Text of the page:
‘Fiscal cliff’ deal paves road to debt crisis


By JONATHAN GURWITZ

New York Times News Service

The problem with kicking the can down the road is that you eventually run out of pavement. The fiscal cliff was supposed to be the end of the road — a politically designed cul-de-sac that would force the nation’s leaders to change course and finally address the mounting debt crisis. The New Year’s Day deal negotiated by Vice President Joe Biden and Senate Minority Leader Mitch McConnell merely delayed the inevitable by a couple of months, while doing next to nothing to address the debt problem.

President Barack Obama wasn’t party to the negotiations on the final deal. He was, nevertheless, there to claim credit, issuing a statement touting an agreement that will “grow the economy and shrink our deficits in a balanced way — by investing in our middle class, and by asking the wealthy to pay a little more.”

So few words. So much malarkey. Let’s parse the president’s praise on his unearned victory lap.

“Grow the economy”: We are three and a half years into the weakest economic recovery since World War II. The Congressional Budget Office warned that even if all of the short-term effects of the fiscal cliff were avoided, “the economy would remain below its potential and the unemployment rate would remain higher than usual for some time.”

“Shrink our deficits”: The CBO says the fiscal cliff deal will add $4 trillion in deficit spending over the next decade. The agreement will, under optimistic assumptions, generate $620 billion in additional revenue over 10 years — not enough to cover the trillion-dollar-plus deficits in any one year Obama has been in office, and only a fraction of the deficits projected in the next 10 years.

“In a balanced way”: There were no real-world spending cuts in the fiscal cliff deal. None. In fact, the agreement increases federal spending by $332 billion.

“Investing in our middle class”: Perhaps the president never actually read the 154-page bill. If he had, he would have known that it extends all manner of special interest giveaways, including a $9 billion tax break for Wall Street banks and multinational corporations, special expensing rules for Hollywood studios valued at $75 million, and a tax benefit in the form of accelerated depreciation for race track investors.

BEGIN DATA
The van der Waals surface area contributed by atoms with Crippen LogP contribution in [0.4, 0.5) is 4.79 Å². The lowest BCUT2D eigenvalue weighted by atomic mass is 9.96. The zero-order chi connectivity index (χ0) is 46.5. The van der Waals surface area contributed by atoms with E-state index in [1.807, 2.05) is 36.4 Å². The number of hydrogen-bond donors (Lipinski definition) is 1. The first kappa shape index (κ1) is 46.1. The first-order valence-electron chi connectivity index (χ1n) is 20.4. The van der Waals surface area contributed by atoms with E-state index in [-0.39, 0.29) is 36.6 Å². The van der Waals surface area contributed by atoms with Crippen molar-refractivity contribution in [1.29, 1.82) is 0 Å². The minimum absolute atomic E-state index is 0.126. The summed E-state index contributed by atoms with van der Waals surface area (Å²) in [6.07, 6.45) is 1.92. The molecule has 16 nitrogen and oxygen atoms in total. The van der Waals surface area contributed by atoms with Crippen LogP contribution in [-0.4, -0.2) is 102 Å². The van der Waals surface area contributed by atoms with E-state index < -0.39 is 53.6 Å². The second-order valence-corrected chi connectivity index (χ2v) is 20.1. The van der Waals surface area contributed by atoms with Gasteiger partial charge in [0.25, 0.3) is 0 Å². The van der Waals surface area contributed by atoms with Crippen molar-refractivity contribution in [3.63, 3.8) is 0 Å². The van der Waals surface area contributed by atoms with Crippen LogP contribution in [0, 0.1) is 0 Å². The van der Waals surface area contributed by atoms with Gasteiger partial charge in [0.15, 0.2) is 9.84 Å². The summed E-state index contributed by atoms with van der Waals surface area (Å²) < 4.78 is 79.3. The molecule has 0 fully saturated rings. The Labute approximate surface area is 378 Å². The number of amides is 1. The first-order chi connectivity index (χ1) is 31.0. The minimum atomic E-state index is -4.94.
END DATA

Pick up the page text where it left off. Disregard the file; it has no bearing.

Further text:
“Asking the wealthy to pay a little more”: Here the president comes close to the truth, the key words being “a little.” The projected increase in revenue is based largely on raising marginal rates on high earners rather than closing loopholes. But any individual who makes $400,000 a year can pay accountants, lawyers and lobbyists to exploit those loopholes — see “Investing in our middle class” — or shelter earnings overseas. That’s why the CBO’s estimate of $620 billion in additional revenue, which doesn’t account for tax avoidance strategies, is farfetched.

President Obama alone isn’t responsible for a $16 trillion national debt. His predecessor in the White House and both Republicans and Democrats who controlled Congress for the first eight years of this century gave him a $10 trillion head start. But he is responsible for piling up more debt more quickly than any president in history and for a debt reduction plan that amounts to kicking the can.

The deal to avert the fiscal cliff paved a little more asphalt. But without spending, tax and entitlement reforms and a president engaged in the process to achieve them, we know where this road stops — in Greece, Spain and other economic dead-ends where, to paraphrase Margaret Thatcher, big government spenders finally run out of other people’s money.

 

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